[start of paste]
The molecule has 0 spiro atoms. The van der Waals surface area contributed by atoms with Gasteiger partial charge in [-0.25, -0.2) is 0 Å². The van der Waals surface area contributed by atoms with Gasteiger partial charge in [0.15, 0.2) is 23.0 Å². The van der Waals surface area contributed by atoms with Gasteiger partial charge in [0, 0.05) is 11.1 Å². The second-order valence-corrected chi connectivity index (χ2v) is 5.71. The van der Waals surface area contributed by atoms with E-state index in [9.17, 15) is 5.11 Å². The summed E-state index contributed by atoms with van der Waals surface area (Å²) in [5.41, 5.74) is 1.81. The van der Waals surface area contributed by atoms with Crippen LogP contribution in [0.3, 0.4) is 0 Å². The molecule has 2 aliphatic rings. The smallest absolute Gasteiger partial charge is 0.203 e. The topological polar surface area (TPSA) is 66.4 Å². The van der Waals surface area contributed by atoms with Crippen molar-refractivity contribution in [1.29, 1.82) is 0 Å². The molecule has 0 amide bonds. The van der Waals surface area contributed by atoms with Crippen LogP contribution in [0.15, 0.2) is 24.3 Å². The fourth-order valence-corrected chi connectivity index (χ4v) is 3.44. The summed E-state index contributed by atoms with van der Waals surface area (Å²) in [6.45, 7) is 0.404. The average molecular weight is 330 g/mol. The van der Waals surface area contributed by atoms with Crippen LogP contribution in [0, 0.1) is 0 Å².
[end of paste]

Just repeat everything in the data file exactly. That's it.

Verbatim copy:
The molecule has 0 spiro atoms. The van der Waals surface area contributed by atoms with Gasteiger partial charge in [-0.25, -0.2) is 0 Å². The van der Waals surface area contributed by atoms with Gasteiger partial charge in [0.15, 0.2) is 23.0 Å². The van der Waals surface area contributed by atoms with Gasteiger partial charge in [0, 0.05) is 11.1 Å². The second-order valence-corrected chi connectivity index (χ2v) is 5.71. The van der Waals surface area contributed by atoms with E-state index in [9.17, 15) is 5.11 Å². The summed E-state index contributed by atoms with van der Waals surface area (Å²) in [5.41, 5.74) is 1.81. The van der Waals surface area contributed by atoms with Crippen LogP contribution in [0.3, 0.4) is 0 Å². The molecule has 2 aliphatic rings. The smallest absolute Gasteiger partial charge is 0.203 e. The topological polar surface area (TPSA) is 66.4 Å². The van der Waals surface area contributed by atoms with Crippen molar-refractivity contribution in [1.29, 1.82) is 0 Å². The molecule has 0 amide bonds. The van der Waals surface area contributed by atoms with Crippen LogP contribution in [0.15, 0.2) is 24.3 Å². The fourth-order valence-corrected chi connectivity index (χ4v) is 3.44. The summed E-state index contributed by atoms with van der Waals surface area (Å²) in [6.45, 7) is 0.404. The average molecular weight is 330 g/mol. The van der Waals surface area contributed by atoms with Crippen LogP contribution in [0, 0.1) is 0 Å².